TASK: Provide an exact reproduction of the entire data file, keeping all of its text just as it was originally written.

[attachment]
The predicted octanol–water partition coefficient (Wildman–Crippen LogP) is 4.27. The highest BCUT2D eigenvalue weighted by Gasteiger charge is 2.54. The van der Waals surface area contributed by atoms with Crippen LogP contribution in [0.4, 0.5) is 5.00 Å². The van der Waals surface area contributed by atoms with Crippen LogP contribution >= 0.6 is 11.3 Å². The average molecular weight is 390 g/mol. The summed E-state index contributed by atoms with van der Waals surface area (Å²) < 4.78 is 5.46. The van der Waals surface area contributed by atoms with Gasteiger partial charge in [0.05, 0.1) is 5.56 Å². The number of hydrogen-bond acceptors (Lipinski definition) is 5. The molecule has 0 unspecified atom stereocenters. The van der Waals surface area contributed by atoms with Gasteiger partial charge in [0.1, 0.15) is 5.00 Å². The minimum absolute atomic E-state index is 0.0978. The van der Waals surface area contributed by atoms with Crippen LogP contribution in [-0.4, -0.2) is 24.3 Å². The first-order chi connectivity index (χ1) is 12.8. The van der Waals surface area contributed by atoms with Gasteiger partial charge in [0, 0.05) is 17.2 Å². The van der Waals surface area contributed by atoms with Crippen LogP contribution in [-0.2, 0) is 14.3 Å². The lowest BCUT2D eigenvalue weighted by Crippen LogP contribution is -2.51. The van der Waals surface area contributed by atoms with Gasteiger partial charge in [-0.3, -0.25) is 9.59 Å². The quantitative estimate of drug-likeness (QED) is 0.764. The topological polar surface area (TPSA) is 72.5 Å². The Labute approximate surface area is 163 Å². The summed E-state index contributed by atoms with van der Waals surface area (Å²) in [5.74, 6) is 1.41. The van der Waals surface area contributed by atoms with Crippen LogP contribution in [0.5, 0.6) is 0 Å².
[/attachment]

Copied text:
The predicted octanol–water partition coefficient (Wildman–Crippen LogP) is 4.27. The highest BCUT2D eigenvalue weighted by Gasteiger charge is 2.54. The van der Waals surface area contributed by atoms with Crippen LogP contribution in [0.4, 0.5) is 5.00 Å². The van der Waals surface area contributed by atoms with Crippen LogP contribution >= 0.6 is 11.3 Å². The average molecular weight is 390 g/mol. The summed E-state index contributed by atoms with van der Waals surface area (Å²) < 4.78 is 5.46. The van der Waals surface area contributed by atoms with Gasteiger partial charge in [0.05, 0.1) is 5.56 Å². The number of hydrogen-bond acceptors (Lipinski definition) is 5. The molecule has 0 unspecified atom stereocenters. The van der Waals surface area contributed by atoms with Gasteiger partial charge in [0.1, 0.15) is 5.00 Å². The minimum absolute atomic E-state index is 0.0978. The van der Waals surface area contributed by atoms with Crippen LogP contribution in [-0.4, -0.2) is 24.3 Å². The first-order chi connectivity index (χ1) is 12.8. The van der Waals surface area contributed by atoms with Gasteiger partial charge in [0, 0.05) is 17.2 Å². The van der Waals surface area contributed by atoms with Crippen LogP contribution in [-0.2, 0) is 14.3 Å². The lowest BCUT2D eigenvalue weighted by Crippen LogP contribution is -2.51. The van der Waals surface area contributed by atoms with Gasteiger partial charge in [-0.3, -0.25) is 9.59 Å². The quantitative estimate of drug-likeness (QED) is 0.764. The topological polar surface area (TPSA) is 72.5 Å². The Labute approximate surface area is 163 Å². The summed E-state index contributed by atoms with van der Waals surface area (Å²) in [5.74, 6) is 1.41. The van der Waals surface area contributed by atoms with Crippen LogP contribution in [0.5, 0.6) is 0 Å².